EP achieves excellence the ‘First Time’


Aryauna Thompson

Payne’s EP, ‘First Time,’ cannot be purchased in store, but is available online through all major streaming programs.

Liam Payne released his new EP (extended play record–a mini album if you will), “First Time,” Aug. 24. It was a long time coming, but believe me, it was worth the wait.

Before I head into excited blurbs about each of his new songs, I would like to explain why this EP is so exciting to non-fans of Liam Payne and/or One Direction. One Direction has taken a hiatus since early 2016. In that amount of time, Harry Styles has released an album, Louis Tomlinson released four singles and is now working as a judge for the X-Factor, Niall Horan released his album, and Liam has been promising his fans an album for . . . a long time. He released five songs prior to Aug. 24, when he dropped four more. This EP is not the album we were promised, but it will do.

The first time I heard ‘Depend On It,’ I immediately thought it could be a ‘James Bond’ ballad.

— Aryauna Thompson, 12

The first song on Payne’s tracklist is titled “First Time,” like the EP itself. The song mirrors his latest single, “Familiar,” in the Latin rhythms and minor accidentals written into the guitar parts. While “Familiar” was recorded with Colombian artist, J Balvin, Payne is accompanied by French Montana throughout “First Time.” Montana brings a taste of R&B (rhythm and blues) into the music, yet complements rather than overpowers Payne’s vocals. The beat sounds as though it would make a great club or party song. Or, if you are like me, a great song to jam out to in the car when “no one is watching,” but other drivers still stare as they pass the car jam session. 

The next track, “Home With You,” brings an entirely different form of upbeat emotion. The first time I heard this, I admit I did the salsa move with my arms and shoulders that you typically see all the nerdy wallflowers doing at junior high dances. Payne uses steel drums in his chorus, which is a cool effect that contrasts from the dramatic pre-chorus. The unique and playful beat makes me immediately want to sing and dance. While all these aspects are great, my favorite part of the song lasts about 0.5 seconds. Payne’s use of the word “joshin’” brings me much more joy than it probably should, but it complements the fun tone of the song so well.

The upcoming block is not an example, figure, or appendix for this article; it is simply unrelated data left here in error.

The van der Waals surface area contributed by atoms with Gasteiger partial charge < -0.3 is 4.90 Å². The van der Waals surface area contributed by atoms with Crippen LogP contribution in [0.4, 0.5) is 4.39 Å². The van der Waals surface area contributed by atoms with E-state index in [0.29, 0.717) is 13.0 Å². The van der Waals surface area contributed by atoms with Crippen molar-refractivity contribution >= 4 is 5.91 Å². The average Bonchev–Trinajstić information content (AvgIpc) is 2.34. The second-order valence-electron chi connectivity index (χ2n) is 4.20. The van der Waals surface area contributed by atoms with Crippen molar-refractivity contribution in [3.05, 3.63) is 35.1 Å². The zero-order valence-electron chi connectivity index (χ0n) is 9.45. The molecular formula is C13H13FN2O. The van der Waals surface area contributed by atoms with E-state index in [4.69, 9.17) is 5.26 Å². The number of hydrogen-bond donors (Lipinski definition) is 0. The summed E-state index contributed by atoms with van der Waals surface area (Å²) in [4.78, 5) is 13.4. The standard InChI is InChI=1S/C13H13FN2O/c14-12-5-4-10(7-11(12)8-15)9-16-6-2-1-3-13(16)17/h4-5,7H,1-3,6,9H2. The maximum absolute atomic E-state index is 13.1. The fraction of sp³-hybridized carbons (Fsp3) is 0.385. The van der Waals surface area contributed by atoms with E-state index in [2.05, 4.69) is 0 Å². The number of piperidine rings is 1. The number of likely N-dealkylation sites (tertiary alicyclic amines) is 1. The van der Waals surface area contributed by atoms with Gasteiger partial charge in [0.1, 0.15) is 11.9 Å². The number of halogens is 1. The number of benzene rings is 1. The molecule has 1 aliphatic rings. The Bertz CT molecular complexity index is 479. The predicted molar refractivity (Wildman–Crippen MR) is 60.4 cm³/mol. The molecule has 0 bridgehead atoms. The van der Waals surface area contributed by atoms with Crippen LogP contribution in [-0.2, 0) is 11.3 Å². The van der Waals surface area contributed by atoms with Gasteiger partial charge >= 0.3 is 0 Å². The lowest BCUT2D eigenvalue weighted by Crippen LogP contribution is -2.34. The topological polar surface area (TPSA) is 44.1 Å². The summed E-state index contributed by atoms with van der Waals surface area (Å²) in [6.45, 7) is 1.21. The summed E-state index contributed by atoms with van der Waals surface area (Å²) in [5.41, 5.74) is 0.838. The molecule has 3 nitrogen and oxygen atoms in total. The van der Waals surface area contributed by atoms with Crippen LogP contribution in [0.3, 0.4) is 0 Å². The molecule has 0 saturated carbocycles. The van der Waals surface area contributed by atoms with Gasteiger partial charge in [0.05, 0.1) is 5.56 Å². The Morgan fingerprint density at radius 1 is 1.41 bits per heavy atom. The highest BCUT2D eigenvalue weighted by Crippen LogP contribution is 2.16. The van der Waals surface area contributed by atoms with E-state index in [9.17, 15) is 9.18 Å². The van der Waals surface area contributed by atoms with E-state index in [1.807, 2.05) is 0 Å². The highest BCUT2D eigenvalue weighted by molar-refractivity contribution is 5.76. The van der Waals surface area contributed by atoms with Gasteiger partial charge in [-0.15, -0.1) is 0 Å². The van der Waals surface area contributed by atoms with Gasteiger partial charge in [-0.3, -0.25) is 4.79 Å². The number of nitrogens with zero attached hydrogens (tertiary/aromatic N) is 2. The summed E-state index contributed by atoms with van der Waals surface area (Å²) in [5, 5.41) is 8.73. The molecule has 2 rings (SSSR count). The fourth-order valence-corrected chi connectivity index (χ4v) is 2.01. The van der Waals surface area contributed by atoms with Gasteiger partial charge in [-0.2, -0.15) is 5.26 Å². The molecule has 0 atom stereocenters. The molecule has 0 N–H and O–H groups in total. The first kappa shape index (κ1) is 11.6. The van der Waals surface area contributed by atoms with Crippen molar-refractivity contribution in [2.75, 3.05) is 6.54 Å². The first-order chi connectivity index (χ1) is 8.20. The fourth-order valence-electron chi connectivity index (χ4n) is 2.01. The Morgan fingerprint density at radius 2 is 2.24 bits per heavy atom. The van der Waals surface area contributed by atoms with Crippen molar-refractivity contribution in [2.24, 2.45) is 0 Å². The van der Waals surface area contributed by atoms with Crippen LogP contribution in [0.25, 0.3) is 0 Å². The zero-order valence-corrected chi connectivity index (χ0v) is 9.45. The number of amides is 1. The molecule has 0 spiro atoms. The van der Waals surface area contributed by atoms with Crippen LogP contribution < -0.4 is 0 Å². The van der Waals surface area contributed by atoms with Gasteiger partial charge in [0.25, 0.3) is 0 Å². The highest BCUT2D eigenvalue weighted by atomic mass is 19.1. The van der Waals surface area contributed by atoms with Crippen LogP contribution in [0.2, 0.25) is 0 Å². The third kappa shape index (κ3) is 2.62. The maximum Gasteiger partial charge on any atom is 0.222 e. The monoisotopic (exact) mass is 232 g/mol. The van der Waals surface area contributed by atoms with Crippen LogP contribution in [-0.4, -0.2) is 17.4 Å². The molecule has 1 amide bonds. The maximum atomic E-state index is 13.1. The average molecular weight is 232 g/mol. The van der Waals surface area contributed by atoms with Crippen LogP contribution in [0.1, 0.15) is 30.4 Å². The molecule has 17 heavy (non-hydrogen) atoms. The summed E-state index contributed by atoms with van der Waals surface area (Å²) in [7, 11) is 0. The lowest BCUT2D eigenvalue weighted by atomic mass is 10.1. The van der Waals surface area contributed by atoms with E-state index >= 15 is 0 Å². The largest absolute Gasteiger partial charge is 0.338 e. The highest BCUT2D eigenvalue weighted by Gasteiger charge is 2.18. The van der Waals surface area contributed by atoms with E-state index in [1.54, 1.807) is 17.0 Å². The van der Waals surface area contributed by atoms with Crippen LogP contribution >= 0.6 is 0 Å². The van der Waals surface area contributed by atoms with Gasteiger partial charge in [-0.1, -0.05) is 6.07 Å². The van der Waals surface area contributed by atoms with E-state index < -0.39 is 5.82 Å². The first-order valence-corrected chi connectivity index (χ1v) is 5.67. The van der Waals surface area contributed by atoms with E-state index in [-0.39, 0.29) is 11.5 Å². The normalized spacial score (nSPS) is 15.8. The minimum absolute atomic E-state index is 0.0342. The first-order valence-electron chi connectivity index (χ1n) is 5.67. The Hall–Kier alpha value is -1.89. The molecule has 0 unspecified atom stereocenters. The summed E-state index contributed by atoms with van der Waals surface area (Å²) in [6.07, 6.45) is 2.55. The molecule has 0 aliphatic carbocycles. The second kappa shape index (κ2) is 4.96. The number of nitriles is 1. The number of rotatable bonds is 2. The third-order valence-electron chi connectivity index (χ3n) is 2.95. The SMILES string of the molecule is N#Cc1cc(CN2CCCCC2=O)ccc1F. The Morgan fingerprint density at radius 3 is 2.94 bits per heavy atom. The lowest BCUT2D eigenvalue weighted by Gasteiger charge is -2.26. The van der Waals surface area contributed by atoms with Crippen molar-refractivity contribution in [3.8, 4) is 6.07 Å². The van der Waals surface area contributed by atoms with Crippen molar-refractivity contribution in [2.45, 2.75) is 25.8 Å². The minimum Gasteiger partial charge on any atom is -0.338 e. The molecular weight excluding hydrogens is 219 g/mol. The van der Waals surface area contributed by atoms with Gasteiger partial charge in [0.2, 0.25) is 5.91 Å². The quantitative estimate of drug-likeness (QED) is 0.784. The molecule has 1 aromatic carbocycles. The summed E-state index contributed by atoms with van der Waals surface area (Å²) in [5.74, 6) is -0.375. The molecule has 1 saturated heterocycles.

Payne brilliantly wove all different forms of influence into his work and added a relatable depth to his music which everyone can relate to.”

— Aryauna Thompson, 12

Featured third on his EP, “Depend On It” shows us a side of Payne we have never seen in his solo work before. The track is an unusual diversion from Payne’s trademark club beat. In a soulful piano ballad, we hear beautiful vocal work–something we do not see on display in any of his previous songs. The first time I heard “Depend On It,” I immediately thought it could be a “James Bond” ballad. An unpolished ballad, yes, but it radiates some serious “James Bond” vibes nonetheless. The emotion in Payne’s voice seemed to bleed through my headphones to the point I could feel his passion, anger and anguish. I could see the black and blue encompassing his heart.

The last track is one of my favorite Payne songs ever. “Slow” is a helium-filled pop song with subtle R&B roots. The sub-drops and lifts just before and after the chorus add an extra layer to the piece. They not only transition Payne in and out of the repeated lyrics, but transport him through the different beats and textures of the song. The various effects and texture changes throughout the track show a hint of EDM (electric dance music) influence in addition to Payne’s typical R&B style. There is always some serious head-nod action when I hear this song.

Each of the tracks are amazing individually, but what really makes this EP unique, is the journey Payne conveys through the entire work. It is a representation of a rocky relationship experience. “First Time” shows the emotion felt when intrigued by a person. The casual, up-beat feel goes along with the exciting and non-committal interest. “Home With You” is a representation of the feelings during the “honeymoon phase” of a relationship when one is slightly more interested in the person one is pursuing. “Slow” is when one accepts the relationship is flawed and begins to brace for the impact of an inevitable split, and “Depend On It” is a defeated ballad which reflects lost love and the bleeding hearts behind nearly every break-up.

Overall, Payne’s first attempt at an “album” was a huge success. Payne brilliantly wove all different forms of influence into his work and added a depth to his music to which everyone can relate to. The excellence of this EP went much deeper than merely surface-level. Payne’s “First Time” achieved excellence the first time.